Imagine, if you will, that your security is flawless, and not a single other person can access your sensitive accounts or information. And then the unthinkable happens – you’re in an accident. How will your loved ones get past your security measures to tend to your affairs?
It may seem a bit counter-intuitive, if you’ve taken to heart all the admonitions to lock up your valuables, to then take steps that enable someone to get at them. Much of the advice for allowing an entrustee to manage your affairs – either temporarily or permanently – reads like a list of cybersecurity faux pas. But in reality, the best steps to take for allowing a trusted caretaker in are slight modifications of the techniques you used to achieve thorough security in the first place.
You no doubt have an asset list, either stored mentally or written down somewhere, that documents all the machines and accounts in your care. This list will be essential for your “In Case of Emergency” kit. Be sure to include all devices (don’t forget oft-ignored things like admin accounts for your modem and router), email accounts, utilities like power and water, financial institutions, cloud services, and any servers you might be hosting for other people.
Now that you have your asset list, choose an emergency contact. This person will be entrusted to take care of all your digital assets, and can be a family member or friend, or someone official like a lawyer.
If you have already written your will, you’ll likely have already chosen an executor to find and manage your assets. Some online services – like Google, Facebook and Instagram – allow you to designate an emergency or legacy contact who can administer your accounts. Many password manager applications allow you to set an emergency contact too (which can also be helpful in less dire situations, if you ever need to reset a lost master password).
This is the point where you need to exercise a little extra caution, so as to avoid making security slip-ups. Create a list of your usernames and passwords, and create backup codes for any accounts that have two-factor authentication enabled.
“If you keep a digital copy of your credentials, be sure to encrypt it.”
To protect this list, there are a few things you can do. You can keep a copy on paper or removable media locked away somewhere, such as in a fire safe or safety deposit box. You can entrust it to a lawyer, or sign up for an end-of-life planning service.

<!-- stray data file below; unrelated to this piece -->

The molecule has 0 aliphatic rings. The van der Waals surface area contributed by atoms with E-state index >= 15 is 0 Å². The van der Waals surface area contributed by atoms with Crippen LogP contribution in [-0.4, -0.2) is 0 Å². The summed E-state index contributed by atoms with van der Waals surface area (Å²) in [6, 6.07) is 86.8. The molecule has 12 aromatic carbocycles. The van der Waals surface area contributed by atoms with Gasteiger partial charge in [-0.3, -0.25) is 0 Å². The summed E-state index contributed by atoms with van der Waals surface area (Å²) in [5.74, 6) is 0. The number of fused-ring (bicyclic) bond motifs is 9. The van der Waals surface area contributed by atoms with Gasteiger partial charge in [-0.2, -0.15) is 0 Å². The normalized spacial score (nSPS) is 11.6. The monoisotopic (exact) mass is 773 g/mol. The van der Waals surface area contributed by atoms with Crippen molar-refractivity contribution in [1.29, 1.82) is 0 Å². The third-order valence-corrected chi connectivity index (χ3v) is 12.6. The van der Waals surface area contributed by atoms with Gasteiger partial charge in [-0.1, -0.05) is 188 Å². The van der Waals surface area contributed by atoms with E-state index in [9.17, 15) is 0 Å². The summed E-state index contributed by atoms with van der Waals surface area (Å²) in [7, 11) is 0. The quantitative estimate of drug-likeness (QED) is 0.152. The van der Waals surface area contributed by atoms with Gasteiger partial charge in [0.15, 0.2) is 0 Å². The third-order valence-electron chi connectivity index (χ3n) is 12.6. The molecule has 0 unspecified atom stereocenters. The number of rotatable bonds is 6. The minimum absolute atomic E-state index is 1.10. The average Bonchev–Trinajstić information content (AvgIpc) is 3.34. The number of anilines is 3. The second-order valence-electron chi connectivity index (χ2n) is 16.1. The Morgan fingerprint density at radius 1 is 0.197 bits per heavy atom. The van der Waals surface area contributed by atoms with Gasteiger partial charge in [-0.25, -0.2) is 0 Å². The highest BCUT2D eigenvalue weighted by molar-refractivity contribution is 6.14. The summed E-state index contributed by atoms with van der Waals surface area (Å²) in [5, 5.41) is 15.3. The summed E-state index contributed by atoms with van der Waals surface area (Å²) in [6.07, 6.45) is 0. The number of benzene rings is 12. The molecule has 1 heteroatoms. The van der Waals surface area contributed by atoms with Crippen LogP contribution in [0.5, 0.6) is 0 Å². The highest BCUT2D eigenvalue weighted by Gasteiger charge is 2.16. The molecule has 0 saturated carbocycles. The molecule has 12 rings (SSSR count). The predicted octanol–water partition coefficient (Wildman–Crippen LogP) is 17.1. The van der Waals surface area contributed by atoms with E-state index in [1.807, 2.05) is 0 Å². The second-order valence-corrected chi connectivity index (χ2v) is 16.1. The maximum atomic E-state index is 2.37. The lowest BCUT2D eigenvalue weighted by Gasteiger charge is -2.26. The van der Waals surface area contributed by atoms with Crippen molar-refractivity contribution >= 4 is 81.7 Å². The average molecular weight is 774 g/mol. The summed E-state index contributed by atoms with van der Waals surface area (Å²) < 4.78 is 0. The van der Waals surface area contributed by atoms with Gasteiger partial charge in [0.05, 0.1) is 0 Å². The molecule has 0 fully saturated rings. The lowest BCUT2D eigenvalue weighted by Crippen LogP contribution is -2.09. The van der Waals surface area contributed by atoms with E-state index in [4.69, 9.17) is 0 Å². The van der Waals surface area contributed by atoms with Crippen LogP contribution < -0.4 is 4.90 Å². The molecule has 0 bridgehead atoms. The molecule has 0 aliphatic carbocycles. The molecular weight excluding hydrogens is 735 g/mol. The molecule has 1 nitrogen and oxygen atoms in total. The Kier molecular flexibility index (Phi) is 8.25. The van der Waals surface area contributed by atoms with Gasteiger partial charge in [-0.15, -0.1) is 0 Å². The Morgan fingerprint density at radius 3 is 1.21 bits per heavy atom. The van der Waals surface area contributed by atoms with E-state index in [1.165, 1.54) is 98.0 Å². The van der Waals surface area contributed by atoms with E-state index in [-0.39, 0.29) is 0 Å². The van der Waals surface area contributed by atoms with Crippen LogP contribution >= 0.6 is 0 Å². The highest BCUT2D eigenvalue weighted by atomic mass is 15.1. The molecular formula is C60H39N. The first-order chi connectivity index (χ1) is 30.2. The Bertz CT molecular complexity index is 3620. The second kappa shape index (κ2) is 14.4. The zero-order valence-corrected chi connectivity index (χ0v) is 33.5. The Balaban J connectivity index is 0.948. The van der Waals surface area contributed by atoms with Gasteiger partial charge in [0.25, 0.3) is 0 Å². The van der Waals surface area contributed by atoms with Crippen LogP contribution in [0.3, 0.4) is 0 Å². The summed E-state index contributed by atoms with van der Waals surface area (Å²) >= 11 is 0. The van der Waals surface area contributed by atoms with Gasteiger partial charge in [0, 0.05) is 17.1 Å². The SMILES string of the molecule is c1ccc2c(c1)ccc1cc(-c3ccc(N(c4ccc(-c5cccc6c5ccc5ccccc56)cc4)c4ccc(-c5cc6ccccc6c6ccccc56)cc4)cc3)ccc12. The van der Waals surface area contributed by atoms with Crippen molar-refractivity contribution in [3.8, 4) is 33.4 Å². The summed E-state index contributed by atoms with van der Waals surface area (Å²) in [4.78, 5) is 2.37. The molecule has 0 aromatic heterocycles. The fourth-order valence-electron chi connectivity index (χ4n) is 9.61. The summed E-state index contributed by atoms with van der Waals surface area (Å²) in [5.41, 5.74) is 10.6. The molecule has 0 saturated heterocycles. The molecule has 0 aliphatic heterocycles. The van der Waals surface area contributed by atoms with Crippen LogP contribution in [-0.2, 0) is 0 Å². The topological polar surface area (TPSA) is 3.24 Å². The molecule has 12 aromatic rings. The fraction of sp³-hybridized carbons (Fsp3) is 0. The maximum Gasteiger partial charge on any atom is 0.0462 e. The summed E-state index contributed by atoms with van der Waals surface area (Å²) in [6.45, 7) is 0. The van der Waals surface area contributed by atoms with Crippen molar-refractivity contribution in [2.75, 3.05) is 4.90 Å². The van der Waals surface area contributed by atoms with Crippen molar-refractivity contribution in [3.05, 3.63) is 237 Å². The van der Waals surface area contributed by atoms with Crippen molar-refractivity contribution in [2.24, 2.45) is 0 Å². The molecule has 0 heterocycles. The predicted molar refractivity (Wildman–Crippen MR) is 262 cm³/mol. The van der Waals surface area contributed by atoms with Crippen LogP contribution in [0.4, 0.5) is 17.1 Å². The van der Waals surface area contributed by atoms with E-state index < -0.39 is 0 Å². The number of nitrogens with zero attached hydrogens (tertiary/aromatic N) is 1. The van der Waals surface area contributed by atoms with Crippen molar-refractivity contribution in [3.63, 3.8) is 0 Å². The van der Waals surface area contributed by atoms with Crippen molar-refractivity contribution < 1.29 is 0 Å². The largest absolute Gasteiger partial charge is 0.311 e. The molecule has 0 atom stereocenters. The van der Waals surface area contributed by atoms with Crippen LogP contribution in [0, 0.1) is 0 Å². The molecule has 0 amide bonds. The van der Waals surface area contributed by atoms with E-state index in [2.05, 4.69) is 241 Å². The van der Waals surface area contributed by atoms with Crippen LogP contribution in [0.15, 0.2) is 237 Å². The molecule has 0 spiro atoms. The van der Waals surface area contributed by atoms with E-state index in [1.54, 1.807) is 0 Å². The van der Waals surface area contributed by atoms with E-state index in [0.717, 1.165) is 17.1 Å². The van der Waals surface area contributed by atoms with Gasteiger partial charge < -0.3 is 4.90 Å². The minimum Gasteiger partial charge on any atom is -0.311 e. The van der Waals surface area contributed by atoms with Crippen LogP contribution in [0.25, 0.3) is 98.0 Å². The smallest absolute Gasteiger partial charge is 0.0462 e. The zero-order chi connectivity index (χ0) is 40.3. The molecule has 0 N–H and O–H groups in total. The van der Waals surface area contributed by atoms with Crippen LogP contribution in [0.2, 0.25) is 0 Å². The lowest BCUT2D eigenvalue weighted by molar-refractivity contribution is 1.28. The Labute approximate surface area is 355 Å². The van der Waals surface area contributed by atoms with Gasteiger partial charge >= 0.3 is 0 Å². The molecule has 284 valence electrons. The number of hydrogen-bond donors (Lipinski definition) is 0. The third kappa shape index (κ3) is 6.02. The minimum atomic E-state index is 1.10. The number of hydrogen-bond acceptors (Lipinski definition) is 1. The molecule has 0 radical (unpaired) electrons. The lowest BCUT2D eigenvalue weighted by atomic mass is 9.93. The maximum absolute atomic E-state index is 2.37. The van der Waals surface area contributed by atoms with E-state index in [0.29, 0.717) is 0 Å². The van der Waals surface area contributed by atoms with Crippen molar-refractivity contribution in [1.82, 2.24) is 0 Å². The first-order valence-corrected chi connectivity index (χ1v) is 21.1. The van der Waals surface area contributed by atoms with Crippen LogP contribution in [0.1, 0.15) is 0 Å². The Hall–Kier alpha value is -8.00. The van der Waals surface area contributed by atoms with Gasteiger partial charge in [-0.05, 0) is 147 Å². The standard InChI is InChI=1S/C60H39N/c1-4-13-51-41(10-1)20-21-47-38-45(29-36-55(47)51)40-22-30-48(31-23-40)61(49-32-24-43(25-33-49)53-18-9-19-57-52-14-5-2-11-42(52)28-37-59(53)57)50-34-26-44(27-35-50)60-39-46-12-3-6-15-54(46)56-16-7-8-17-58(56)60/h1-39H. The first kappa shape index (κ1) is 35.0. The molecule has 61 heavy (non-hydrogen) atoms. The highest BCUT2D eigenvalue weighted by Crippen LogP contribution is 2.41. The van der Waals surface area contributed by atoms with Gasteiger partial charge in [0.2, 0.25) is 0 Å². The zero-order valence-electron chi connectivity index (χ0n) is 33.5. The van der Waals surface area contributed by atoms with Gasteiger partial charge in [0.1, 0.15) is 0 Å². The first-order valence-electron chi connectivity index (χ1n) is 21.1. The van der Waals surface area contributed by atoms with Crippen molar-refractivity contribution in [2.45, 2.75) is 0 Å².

Keep in mind that law firms and companies can and do go out of business, so you may still want to keep an additional form of backup. Be sure to ask them questions about their security too, as losing this much sensitive information at once would inevitably be a massive pain to fix.
If you keep a digital copy of your credentials, be sure to encrypt it. Public-key encryption is a natural choice for this situation, but you may need to be aware of expiration dates. And keep in mind that storage media degrades over long periods of time, so every five or ten years you should move your information to a new disk.
We’ve all been through a fire drill or other preparedness training at least once in our lives, so we understand the idea that they’re meant to help us act swiftly and sanely even when our emotions are running high.
“Preparing your loved ones in advance can make taking care of your digital assets less difficult for them.”
Likewise, preparing your loved ones in advance with the occasional practice run can make taking care of your digital assets less difficult and distressing for them when the time comes.
Matters of mortality are not fun topics, and not something most people give much thought to until well into their autumn years. When accidents happen, the stress on survivors can be overwhelming, even without the Herculean effort required to get through our airtight security. By taking a few minutes to prepare for the worst, we can save our family and friends from having an extra burden to bear.